A multidisciplinary approach for people with serious illnesses, focussing on relief from symptoms, pain, physical and mental stress

Palliative treatment

Aims to relieve symptoms and improve the quality of life for people suffering from an incurable, life-limiting illness

Partial mastectomy

Another term for breast conserving surgery


A branch of medicine that looks at how disease affects the cells and tissues from samples taken by biopsy. A report is written by a pathologist


A natural transition period, often lasting several years, referring to time during which oestrogen production declines until stopping altogether at the menopause, when egg production ceases

Perjeta/ Pertuzumab

A treatment for HER2 positive breast cancer. A type of monoclonal antibody drug

PET scan/ Positron emission tomography)

A scan used to produce three-dimensional images of the inside of the body

PICC line/ Peripherally inserted central catheter line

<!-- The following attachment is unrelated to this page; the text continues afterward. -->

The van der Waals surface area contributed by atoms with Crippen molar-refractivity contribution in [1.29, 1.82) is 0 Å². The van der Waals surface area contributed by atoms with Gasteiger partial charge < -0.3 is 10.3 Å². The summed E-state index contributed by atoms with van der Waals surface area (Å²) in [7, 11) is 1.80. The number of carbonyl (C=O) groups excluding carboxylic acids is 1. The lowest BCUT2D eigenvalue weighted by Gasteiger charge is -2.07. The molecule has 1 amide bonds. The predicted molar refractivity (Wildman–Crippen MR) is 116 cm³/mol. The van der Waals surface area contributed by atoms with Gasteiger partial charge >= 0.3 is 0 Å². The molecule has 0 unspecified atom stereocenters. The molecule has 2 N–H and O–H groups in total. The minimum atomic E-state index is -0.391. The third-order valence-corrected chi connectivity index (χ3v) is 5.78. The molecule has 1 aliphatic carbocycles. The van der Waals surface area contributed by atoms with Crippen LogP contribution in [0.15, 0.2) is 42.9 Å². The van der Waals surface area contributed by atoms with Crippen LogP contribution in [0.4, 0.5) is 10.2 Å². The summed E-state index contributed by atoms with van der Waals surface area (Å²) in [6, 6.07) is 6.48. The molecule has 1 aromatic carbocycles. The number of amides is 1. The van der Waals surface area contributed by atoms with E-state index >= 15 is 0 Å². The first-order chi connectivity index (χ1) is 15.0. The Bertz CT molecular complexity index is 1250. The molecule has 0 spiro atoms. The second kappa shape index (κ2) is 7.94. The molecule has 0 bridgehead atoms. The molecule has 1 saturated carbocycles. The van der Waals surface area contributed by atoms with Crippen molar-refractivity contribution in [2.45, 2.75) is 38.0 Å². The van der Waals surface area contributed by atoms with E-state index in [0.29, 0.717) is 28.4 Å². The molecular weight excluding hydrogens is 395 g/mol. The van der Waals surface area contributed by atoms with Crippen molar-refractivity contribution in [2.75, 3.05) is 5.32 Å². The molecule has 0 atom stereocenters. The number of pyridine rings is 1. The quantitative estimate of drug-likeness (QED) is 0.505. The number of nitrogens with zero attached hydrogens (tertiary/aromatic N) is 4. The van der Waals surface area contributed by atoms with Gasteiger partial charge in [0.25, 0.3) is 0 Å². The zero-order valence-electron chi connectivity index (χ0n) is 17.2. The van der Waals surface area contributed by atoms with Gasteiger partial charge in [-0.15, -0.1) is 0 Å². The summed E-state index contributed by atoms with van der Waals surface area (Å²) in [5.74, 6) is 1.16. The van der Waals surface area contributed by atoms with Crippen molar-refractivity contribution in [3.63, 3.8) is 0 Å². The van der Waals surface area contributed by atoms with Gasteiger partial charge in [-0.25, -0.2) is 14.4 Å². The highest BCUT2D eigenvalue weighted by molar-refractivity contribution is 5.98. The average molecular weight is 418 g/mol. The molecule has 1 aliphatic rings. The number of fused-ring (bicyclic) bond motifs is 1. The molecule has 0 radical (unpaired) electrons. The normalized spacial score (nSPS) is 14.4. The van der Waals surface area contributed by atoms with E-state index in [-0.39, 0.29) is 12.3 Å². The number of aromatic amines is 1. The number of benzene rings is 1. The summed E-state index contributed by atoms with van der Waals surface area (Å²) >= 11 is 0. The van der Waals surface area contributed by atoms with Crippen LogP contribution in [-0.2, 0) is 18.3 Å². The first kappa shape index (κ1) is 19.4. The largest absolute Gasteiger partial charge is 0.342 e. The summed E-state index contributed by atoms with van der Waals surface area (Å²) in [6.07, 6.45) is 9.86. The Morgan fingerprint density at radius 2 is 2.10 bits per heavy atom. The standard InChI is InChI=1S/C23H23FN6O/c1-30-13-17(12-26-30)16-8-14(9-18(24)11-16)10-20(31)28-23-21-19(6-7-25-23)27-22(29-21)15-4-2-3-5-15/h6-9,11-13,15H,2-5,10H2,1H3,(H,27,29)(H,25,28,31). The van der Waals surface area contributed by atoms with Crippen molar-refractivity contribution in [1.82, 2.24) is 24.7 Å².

A long catheter/tube inserted into the vein just above the bend in the elbow into a large vein in the chest just above the heart. It is used to administer chemotherapy and other fluids and medicines


Allied healthcare professionals trained to help patients regain independence and function following surgery or injury, advise on exercise and assess the need for aids to help with for example, walking . Physiotherapists are also trained in the management of lymphoedema

Plastic surgeon

Doctor specialising in repairing or reconstructing missing or damaged tissue due to illness, surgery, accident or birth abnormality. It is a different specialty form cosmetic surgery


To be more likely or susceptible to a disease or condition due to risk factors or behaviour